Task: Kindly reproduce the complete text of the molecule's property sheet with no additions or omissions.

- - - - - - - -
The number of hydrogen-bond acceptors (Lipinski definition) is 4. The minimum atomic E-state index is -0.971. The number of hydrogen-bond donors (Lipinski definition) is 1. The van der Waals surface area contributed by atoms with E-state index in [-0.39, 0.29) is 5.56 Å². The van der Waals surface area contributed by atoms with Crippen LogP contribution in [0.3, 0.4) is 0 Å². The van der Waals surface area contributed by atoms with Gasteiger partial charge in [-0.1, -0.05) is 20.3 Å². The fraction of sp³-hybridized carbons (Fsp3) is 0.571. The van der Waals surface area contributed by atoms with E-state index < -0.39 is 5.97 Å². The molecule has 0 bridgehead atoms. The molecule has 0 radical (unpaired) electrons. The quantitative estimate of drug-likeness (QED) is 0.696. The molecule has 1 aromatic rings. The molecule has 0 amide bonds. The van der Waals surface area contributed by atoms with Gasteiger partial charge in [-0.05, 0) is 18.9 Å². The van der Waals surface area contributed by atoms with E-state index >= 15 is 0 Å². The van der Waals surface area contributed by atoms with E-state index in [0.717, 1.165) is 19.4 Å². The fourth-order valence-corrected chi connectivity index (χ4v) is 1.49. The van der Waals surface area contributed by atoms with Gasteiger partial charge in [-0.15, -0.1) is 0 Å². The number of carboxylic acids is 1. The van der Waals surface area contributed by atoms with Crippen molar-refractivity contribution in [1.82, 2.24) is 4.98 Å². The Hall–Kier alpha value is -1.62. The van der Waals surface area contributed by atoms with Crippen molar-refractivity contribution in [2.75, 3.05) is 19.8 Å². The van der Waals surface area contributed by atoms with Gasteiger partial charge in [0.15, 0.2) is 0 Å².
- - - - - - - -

The number of hydrogen-bond acceptors (Lipinski definition) is 4. The minimum atomic E-state index is -0.971. The number of hydrogen-bond donors (Lipinski definition) is 1. The van der Waals surface area contributed by atoms with E-state index in [-0.39, 0.29) is 5.56 Å². The van der Waals surface area contributed by atoms with Crippen LogP contribution in [0.3, 0.4) is 0 Å². The van der Waals surface area contributed by atoms with Gasteiger partial charge in [-0.1, -0.05) is 20.3 Å². The fraction of sp³-hybridized carbons (Fsp3) is 0.571. The van der Waals surface area contributed by atoms with E-state index < -0.39 is 5.97 Å². The molecule has 0 bridgehead atoms. The molecule has 0 radical (unpaired) electrons. The quantitative estimate of drug-likeness (QED) is 0.696. The molecule has 1 aromatic rings. The molecule has 0 amide bonds. The van der Waals surface area contributed by atoms with Gasteiger partial charge in [-0.05, 0) is 18.9 Å². The van der Waals surface area contributed by atoms with E-state index >= 15 is 0 Å². The van der Waals surface area contributed by atoms with E-state index in [0.717, 1.165) is 19.4 Å². The fourth-order valence-corrected chi connectivity index (χ4v) is 1.49. The van der Waals surface area contributed by atoms with Gasteiger partial charge in [-0.15, -0.1) is 0 Å². The number of carboxylic acids is 1. The van der Waals surface area contributed by atoms with Crippen molar-refractivity contribution in [1.82, 2.24) is 4.98 Å². The Hall–Kier alpha value is -1.62. The van der Waals surface area contributed by atoms with Crippen molar-refractivity contribution in [2.75, 3.05) is 19.8 Å². The van der Waals surface area contributed by atoms with Gasteiger partial charge in [0.15, 0.2) is 0 Å².